Many weird phenomena are currently taking place in Antarctica.
While enigmatic deep space signals are hitting the surface of the continent, more than 50,000 tremors have rocked Antarctica since the end of August. Such an impressive spike in seismic activity has never been witnessed by scientists.
A major M6.0 as well as thousands of other small quakes were all detected in the Bransfield Strait, a 60-mile wide (96-km) ocean channel between the South Shetland Islands and the Antarctic Peninsula.
Although several tectonic plates and microplates meet near the strait (and thus frequent rumbling), the past three months have been unusual, according to the University of Chile.
“Most of the seismicity was concentrated at the beginning of the sequence, mainly during the month of September, with more than a thousand earthquakes a day,” the center said.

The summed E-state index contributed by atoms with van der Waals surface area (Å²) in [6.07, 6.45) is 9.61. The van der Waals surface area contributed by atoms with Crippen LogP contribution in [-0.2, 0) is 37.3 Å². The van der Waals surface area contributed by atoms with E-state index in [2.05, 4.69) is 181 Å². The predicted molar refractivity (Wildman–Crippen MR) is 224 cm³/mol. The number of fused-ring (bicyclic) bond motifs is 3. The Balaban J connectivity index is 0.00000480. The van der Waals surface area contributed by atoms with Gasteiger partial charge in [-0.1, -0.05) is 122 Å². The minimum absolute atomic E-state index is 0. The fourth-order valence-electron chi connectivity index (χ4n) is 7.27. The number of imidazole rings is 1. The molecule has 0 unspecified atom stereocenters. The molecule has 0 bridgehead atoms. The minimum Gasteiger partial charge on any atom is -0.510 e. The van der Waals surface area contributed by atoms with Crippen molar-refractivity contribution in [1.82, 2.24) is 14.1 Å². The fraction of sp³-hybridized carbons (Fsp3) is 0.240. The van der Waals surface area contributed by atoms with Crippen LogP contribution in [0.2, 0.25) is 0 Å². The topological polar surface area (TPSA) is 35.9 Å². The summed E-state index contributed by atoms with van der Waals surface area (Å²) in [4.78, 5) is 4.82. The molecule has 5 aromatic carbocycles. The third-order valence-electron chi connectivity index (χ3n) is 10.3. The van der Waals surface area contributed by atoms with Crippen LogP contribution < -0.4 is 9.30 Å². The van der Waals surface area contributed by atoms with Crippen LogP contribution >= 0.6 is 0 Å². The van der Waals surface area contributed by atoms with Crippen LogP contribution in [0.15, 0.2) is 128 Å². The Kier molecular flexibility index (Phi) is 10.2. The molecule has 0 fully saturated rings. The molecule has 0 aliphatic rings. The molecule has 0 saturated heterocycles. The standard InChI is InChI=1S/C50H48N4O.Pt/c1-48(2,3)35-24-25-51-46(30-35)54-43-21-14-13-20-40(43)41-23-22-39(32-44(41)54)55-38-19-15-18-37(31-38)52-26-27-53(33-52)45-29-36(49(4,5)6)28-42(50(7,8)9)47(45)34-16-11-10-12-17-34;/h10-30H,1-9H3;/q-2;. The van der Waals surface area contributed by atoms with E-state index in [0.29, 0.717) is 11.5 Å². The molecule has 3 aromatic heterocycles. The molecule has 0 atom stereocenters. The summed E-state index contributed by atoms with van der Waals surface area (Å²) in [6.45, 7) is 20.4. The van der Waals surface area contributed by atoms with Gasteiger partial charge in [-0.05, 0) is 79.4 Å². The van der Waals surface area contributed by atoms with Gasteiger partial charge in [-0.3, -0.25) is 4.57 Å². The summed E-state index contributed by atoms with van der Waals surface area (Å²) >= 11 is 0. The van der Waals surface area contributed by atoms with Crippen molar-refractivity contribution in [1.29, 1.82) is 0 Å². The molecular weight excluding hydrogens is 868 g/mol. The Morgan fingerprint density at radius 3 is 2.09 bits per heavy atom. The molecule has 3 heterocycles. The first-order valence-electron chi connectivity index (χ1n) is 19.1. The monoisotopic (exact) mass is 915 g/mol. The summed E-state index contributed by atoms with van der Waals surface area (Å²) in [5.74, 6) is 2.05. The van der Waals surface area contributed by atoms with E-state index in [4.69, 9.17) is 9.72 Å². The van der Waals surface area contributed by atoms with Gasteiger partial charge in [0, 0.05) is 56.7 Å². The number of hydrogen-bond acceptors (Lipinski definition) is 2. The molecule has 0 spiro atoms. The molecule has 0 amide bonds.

The shakes have become so frequent that the strait itself, once increasing in width at a rate of about 7 or 8 mm (0.30 inch) a year is now expanding 15 cm (6 inches) a year.
“It’s a 20-fold increase … which suggests that right this minute … the Shetland Islands are separating more quickly from the Antarctic peninsula,” said Sergio Barrientos, the center’s director.
So what’s behind this earthquake uptick in Antarctica?
There is no clear answer to that geological phenomenon yet. But here some suggestions based on previous similar events.
Could it be linked to a volcano forming underwater? As seen in the second map, the Bransfield Strait contains volcanoes and volcanic areas. Just remember that the formation of a new volcano near Mayotte was responsible for a strong earthquake swarm.